Thursday, May 9, 2019

Throwback Thursday - Little Bits of Magic

When I think back on all of the things that happened to us during our years on Kintala, this is still one that ranks in the top five. It will forever be the definition of cruising magic.

Little bits of magic

Kintala is on a mooring ball in Marathon for a couple of days. This is a very well spoken of and popular place among the cruising tribe that frequents these parts. It took a beating from Irma, has recovered some, but it will be a while (if ever) before all of the scars are gone. For all of its charms, it has never ranked that high on Deb’s or my list of places we love to be. Though there are far fewer boats than we are used to seeing, it is still a crowded place. The mooring balls are closely spaced. Pulling up to one is like taking a room in a hotel, or pitching a tent in the middle of a parking lot. Still, it is about the only place to stop on the way around the Keys, and this is our fourth time here.

The anchorage at Shark River with a sunset muted by the
haze from the fires burning in Florida
It stands in stark contrast to the anchorage in Little Shark River, which was exactly the kind of place we have come to enjoy. There were only two boats sharing the space with us. It was quiet and dark. Really, really dark. The kind of dark that lets the night sky overwhelm one’s sense of space, size, and time. “The sea is so big, and my boat is so small,” is a common thought for those who take to big water. In Shark River at night the universe becomes the ocean, and the whole of Mother Earth our -  shared - little boat. Indeed, comparing the size of the ocean to a boat, vs the size of the universe to a single planet, our common boat is tiny beyond comprehension.

I like being in places where it seems some wise old spirit lives, offering up nuggets of insight just to see what you dare do with them.

The sail from Marco to Shark River was a pretty good sail all of its own. Kintala touched 7 knots on several occasions, flying every bit of sail available close against a 10 to 20 knot wind for a good part of the day. But, as good as the sailing was, it was a different bit of magic that marked the day. Flitting all around were these tiny little birds. I have no idea if it is migration time for the little fluff balls, or if a week of stiff winds out of the East had blown a bunch of them out over the water. In any case, there were enough of them around to make it impossible not to notice.

Early in the afternoon Kintala was some 20 miles off shore, groups of the little birds occasionally making low passes over the boat. Eventually one landed. In fact he flew aboard and touched down on my leg as I sat in the cockpit. After sizing me up for a minute or two he flew around a bit as if checking the place out, then scooted off over the water once again. A few minutes after that he was back with a friend. They both fluttered hither and yon, hanging off of lines, checking out the inside of the dodger, poking around the piles of sheets scattered here and there.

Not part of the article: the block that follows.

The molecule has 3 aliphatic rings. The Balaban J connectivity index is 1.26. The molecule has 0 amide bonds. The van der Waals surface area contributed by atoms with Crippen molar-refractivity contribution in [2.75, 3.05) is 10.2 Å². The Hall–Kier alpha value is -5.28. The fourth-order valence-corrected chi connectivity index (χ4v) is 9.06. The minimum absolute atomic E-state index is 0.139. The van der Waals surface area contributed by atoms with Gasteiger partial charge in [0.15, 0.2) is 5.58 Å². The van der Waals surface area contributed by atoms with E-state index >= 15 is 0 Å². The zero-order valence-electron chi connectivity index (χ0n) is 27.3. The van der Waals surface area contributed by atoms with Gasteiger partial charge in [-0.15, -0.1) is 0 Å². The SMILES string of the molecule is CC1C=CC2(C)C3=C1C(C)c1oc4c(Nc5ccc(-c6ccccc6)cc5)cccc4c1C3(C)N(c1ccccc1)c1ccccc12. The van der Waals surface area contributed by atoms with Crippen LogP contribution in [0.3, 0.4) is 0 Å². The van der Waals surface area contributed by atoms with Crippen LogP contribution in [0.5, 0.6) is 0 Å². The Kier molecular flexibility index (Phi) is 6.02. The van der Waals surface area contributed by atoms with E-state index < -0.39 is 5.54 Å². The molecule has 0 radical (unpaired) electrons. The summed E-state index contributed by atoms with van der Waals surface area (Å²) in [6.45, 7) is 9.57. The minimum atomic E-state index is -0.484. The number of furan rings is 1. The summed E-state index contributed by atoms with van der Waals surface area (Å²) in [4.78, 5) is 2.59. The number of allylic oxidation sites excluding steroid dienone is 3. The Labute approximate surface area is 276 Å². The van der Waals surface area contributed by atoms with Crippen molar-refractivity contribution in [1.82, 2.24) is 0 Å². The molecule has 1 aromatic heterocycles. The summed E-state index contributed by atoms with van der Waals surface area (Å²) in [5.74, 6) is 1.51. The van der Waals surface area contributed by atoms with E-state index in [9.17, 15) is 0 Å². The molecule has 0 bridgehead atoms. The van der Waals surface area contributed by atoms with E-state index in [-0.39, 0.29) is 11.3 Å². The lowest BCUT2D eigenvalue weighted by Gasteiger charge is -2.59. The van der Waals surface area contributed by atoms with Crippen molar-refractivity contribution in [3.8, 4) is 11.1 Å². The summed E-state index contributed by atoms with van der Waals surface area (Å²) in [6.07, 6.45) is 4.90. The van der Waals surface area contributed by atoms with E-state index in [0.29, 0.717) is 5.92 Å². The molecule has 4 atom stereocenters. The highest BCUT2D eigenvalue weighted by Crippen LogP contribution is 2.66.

Then there were four, then six, and ultimately eight, all hitching a ride back closer to shore.

They put on quite a show, landing on feet and arms, heads and legs. They chased bugs, and even brought down several dragon flies that were not all that much smaller than the birds themselves. They drank water out of a cup, fought over bug parts, fluttered around, sat and preened, hopped up on our fingers, and even let us pet them. There were so many of them that we had to move about slowly, looking where we were about to step or sit, for fear of squashing one of our little guests.

Nether of us had ever seen such a thing before.

Eventually they started to flutter off, the last one riding along in the cockpit for a half hour or so all alone, as if glad to have a bit of space for a while. I have no clue what they were up to, or where they were going, but it was a treat to have them stop by and keep us company for a while. I wonder what kind of stories they might share about us, whenever it is that they get where they are going.

The next day we stayed closer to shore, running off the wind in the lee of the land, which kept the swell down to something comfortable. It was another good day of sailing, but just one little bird dropped by, sitting on the deck for a while, then flashing away in a burst of colored frenzy.

So, after five days of sailing spread out over a little more than a week, Kintala is out of the Gulf of Mexico and back in sight of the Atlantic Ocean.

And that feels a bit magical as well.

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